Helsinki, Finland is participating in AiRMOUR – a European Union (EU)-funded challenge to assist cities in creating programs to use drones for medical emergencies. The goal of the challenge is to define what actions must be taken by various stakeholders – including municipalities, operators, regulators, academia, and companies – to enable drone usage.
The challenge – which may run until December 2023 – focuses on emergency medical companies and the use of electrical vertical take-off and touchdown (eVTOL) machines to fly medical personnel to emergency sites, in addition to smaller drones to ship medical tools. The Technical Analysis Centre of Finland (VTT) is leading the project, and will run real-life demonstrations in three areas: Stavanger, Norway; Helsinki, Finland; and Nord-Hessen, Germany. Simulations will be run in Luxembourg.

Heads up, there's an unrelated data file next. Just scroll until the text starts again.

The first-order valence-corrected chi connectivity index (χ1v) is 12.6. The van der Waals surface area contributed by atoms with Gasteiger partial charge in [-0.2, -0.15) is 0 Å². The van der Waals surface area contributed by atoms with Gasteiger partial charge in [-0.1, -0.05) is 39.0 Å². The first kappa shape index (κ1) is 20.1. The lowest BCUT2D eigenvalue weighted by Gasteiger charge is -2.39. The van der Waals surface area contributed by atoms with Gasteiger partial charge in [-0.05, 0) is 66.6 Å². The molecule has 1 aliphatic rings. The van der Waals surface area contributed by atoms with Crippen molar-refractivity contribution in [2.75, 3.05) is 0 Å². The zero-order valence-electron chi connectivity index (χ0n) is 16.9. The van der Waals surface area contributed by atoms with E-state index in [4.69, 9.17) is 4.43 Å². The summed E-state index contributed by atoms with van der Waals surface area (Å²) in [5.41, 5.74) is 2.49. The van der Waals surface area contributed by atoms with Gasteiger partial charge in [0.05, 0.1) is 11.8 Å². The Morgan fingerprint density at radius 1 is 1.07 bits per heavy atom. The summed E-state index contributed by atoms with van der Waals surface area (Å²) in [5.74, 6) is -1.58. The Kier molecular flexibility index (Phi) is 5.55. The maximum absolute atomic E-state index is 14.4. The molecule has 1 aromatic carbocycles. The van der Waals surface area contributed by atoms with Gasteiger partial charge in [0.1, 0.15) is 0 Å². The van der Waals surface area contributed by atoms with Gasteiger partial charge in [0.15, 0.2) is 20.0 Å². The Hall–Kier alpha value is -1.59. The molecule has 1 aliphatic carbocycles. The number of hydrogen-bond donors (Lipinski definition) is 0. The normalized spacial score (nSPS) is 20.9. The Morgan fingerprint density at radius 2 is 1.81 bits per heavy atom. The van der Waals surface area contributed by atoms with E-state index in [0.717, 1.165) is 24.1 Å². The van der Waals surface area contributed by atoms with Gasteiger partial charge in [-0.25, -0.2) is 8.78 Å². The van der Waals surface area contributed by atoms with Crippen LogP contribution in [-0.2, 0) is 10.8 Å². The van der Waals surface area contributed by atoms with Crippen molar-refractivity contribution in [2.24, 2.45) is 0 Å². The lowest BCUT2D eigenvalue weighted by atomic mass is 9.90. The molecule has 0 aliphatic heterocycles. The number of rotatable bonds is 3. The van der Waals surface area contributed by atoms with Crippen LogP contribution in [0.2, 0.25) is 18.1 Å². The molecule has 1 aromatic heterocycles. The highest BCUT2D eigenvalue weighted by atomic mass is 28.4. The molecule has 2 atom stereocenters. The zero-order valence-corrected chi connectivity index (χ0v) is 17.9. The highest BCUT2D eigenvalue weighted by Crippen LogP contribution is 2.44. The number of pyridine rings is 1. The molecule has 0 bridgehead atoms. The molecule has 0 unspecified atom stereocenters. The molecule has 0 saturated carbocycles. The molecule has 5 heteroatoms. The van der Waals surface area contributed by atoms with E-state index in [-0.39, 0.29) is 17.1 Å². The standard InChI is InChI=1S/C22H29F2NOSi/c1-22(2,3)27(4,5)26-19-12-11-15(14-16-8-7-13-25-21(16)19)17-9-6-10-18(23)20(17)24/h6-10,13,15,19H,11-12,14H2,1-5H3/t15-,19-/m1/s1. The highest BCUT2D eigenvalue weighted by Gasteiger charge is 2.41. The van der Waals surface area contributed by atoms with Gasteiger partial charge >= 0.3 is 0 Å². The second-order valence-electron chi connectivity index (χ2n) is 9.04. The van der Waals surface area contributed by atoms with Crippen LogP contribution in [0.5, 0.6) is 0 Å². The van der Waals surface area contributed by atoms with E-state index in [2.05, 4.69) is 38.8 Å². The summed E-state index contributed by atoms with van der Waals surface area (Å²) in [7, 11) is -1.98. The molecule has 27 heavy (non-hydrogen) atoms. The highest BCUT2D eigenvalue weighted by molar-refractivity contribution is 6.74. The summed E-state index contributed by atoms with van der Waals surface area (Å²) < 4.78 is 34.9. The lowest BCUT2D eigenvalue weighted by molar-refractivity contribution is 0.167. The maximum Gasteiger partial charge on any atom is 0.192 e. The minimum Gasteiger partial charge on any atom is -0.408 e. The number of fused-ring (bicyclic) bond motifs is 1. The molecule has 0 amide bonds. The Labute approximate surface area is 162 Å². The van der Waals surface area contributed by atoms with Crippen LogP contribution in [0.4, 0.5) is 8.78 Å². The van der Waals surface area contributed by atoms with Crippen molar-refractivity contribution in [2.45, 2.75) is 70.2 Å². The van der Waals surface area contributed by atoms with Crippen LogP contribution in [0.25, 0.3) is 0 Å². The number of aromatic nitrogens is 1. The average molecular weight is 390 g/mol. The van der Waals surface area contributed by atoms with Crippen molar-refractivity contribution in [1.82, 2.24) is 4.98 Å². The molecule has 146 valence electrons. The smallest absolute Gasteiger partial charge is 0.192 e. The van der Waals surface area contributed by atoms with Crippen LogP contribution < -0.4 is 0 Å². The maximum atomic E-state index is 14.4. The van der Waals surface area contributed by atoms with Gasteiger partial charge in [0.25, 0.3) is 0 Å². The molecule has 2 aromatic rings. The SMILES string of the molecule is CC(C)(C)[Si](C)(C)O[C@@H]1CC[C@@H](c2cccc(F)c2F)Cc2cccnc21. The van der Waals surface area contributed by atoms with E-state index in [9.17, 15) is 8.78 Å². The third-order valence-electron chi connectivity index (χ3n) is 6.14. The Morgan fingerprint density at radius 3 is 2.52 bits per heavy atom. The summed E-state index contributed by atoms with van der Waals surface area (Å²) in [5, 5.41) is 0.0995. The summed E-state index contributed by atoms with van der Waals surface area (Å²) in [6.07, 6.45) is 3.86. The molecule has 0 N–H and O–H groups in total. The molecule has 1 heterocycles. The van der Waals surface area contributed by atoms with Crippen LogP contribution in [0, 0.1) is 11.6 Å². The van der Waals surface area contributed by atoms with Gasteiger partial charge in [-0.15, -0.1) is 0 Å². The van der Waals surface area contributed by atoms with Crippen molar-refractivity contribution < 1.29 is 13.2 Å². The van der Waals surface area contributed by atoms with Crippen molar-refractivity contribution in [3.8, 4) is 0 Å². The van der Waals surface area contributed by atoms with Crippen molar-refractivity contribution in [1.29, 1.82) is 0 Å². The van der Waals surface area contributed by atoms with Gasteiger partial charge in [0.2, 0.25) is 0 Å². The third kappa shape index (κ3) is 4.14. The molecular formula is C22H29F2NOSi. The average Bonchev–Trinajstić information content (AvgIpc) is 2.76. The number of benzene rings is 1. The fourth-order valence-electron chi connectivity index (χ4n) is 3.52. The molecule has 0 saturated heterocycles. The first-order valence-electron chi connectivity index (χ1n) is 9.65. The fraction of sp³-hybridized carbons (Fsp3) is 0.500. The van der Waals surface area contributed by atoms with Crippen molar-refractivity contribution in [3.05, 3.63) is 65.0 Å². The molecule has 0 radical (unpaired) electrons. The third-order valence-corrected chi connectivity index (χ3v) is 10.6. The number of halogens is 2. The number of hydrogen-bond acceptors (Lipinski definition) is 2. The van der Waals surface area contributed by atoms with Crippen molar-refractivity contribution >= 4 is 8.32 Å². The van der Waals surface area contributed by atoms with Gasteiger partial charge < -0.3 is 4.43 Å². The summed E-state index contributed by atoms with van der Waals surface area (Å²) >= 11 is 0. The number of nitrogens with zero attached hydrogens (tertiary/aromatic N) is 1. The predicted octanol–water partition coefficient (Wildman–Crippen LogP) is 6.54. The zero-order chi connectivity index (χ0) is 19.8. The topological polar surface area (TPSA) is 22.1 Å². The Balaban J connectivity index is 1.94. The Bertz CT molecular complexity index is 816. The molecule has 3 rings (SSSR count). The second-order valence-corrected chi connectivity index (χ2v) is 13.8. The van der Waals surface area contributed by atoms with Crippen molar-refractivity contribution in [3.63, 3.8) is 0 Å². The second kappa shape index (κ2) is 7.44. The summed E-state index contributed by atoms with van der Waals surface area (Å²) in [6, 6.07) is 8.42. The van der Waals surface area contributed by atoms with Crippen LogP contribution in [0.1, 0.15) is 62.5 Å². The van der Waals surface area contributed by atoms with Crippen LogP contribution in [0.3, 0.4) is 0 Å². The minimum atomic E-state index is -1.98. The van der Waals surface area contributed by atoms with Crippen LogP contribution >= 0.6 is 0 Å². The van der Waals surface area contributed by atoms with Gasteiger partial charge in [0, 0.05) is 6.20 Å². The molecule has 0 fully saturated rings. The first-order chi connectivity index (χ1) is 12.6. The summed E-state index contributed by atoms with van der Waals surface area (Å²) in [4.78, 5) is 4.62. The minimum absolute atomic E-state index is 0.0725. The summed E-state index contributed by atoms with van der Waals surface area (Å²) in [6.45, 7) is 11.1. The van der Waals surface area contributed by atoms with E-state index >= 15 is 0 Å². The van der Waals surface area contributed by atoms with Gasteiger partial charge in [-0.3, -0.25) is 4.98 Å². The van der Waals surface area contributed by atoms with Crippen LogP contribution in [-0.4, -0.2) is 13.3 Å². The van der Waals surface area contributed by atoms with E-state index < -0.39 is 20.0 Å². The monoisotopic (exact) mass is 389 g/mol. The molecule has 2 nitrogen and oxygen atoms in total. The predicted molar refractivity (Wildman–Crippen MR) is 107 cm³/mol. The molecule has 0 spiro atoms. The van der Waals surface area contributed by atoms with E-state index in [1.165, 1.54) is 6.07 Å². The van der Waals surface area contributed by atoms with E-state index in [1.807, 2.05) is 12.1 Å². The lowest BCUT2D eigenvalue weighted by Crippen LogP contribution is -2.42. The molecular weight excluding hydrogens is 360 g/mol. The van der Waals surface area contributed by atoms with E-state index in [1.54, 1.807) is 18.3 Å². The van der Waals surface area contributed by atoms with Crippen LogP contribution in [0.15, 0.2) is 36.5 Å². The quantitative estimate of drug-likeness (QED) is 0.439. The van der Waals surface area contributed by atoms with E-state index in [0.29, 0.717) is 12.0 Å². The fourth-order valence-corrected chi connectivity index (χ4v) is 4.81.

Virium Helsinki – the City of Helsinki’s innovation unit – is playing a major role in the project due to its experience in running pilots and simulations to test potential technological solutions in real-life situations.
“Managing routes is of great concern. The more drones you have within the air, the greater possibility you have of conflicts. You will want administration of air site visitors and also of touchdown sites – together with sites for emergency landings,” said Renske Martijnse-Hartikka, senior project manager for good and autonomous mobility at Discussion board Virium Helsinki. “Another concern is public acceptance. How much do residents understand about drones, particularly their security? Noise and visible air pollution need to be considered. Cities may need to impose limits, in order that drones can fly solely in secure areas or at secure times of day. We’re additionally exploring cyber safety and privacy.”
At the end of the challenge, the AiRMOUR project expects to create: an Urban Air Mobility (UAM) guidebook for cities, operators and other stakeholders; a UAM GIS tool for urban planners; and UAM Training programs and masterclasses.